MOTHS AND BUTTERFLIES
There are 2,500 species of moth and butterfly in the UK, and the Meadow is home to at least 1% of them.
Thanks to the Bourne Conservation Group’s survey, we know that we have at least 27 species of moth and 18 species of butterfly fluttering above the Meadow. Among the moths is the Kent Black Arches, a rarity seldom recorded in Surrey.
Click the butterfly icon for a printable pdf file which you can take out to the meadow with you. Perhaps you might see a new species and let us know?
Is it a moth or a butterfly? – what to look for:
In general terms, moths have larger heat retaining scales on their dusty wings as well as having fatter, hairier bodies to protect them in the cooler night air, and to deflect the radar of marauding bats. Butterflies are svelter, being day time dancers, and are able to absorb more sunshine.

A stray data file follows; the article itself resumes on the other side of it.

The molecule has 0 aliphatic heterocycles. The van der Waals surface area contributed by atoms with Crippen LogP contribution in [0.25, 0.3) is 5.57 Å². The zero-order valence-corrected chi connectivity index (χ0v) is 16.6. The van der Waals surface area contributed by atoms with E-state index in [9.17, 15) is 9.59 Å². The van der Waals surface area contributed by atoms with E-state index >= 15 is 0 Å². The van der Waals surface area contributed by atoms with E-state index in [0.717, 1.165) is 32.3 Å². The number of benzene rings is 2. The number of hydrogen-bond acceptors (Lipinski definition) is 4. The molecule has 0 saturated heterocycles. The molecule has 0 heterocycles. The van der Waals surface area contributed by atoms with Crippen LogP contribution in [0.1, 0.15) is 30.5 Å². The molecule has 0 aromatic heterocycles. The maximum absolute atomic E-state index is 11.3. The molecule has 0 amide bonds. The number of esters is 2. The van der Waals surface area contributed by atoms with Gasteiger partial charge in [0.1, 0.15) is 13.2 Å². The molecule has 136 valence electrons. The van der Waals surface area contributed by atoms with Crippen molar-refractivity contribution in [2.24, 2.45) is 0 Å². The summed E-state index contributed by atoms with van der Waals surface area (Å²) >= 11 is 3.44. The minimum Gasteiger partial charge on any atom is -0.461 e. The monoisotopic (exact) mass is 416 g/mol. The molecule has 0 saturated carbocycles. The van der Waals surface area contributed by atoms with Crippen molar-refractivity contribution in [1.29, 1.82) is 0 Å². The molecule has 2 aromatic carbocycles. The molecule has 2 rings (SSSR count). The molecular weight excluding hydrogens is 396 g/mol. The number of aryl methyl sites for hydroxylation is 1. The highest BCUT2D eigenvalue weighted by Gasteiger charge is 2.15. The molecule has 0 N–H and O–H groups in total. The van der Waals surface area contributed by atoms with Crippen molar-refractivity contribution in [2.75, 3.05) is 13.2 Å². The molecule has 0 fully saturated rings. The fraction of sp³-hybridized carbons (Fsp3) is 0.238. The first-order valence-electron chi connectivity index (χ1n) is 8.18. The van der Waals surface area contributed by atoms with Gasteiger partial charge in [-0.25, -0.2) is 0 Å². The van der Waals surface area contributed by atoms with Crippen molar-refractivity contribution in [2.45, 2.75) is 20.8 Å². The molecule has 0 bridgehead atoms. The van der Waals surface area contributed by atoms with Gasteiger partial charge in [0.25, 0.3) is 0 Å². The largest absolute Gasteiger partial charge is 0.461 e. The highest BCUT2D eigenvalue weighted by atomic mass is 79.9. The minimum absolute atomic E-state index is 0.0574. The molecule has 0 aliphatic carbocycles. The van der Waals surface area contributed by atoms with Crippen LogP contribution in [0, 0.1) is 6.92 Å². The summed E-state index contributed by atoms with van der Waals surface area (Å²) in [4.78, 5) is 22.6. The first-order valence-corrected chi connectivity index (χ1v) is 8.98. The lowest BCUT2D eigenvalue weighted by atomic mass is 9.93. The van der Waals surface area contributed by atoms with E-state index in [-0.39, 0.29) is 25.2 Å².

To read more about moths please click HERE
In the past, the Meadow would have supported an abundant population of wildflowers and grasses and a richer diversity of plant life. This would have increased the number and types of moth and butterfly on the land.
The end of regular cattle grazing, the lack of regular subtle human interventions and the consequent spread of coarser grasses has substantially reduced the selection of wildflowers and other feed plants of moths and butterflies.
The land management plan of the Bishop’s Meadow Trust actively seeks to encourage wildflowers; to improve Meadow edges and increase the variety of hedge plants and flowers to provide anchor holds for passing foragers and browsers.
Would you like to see more on the meadow?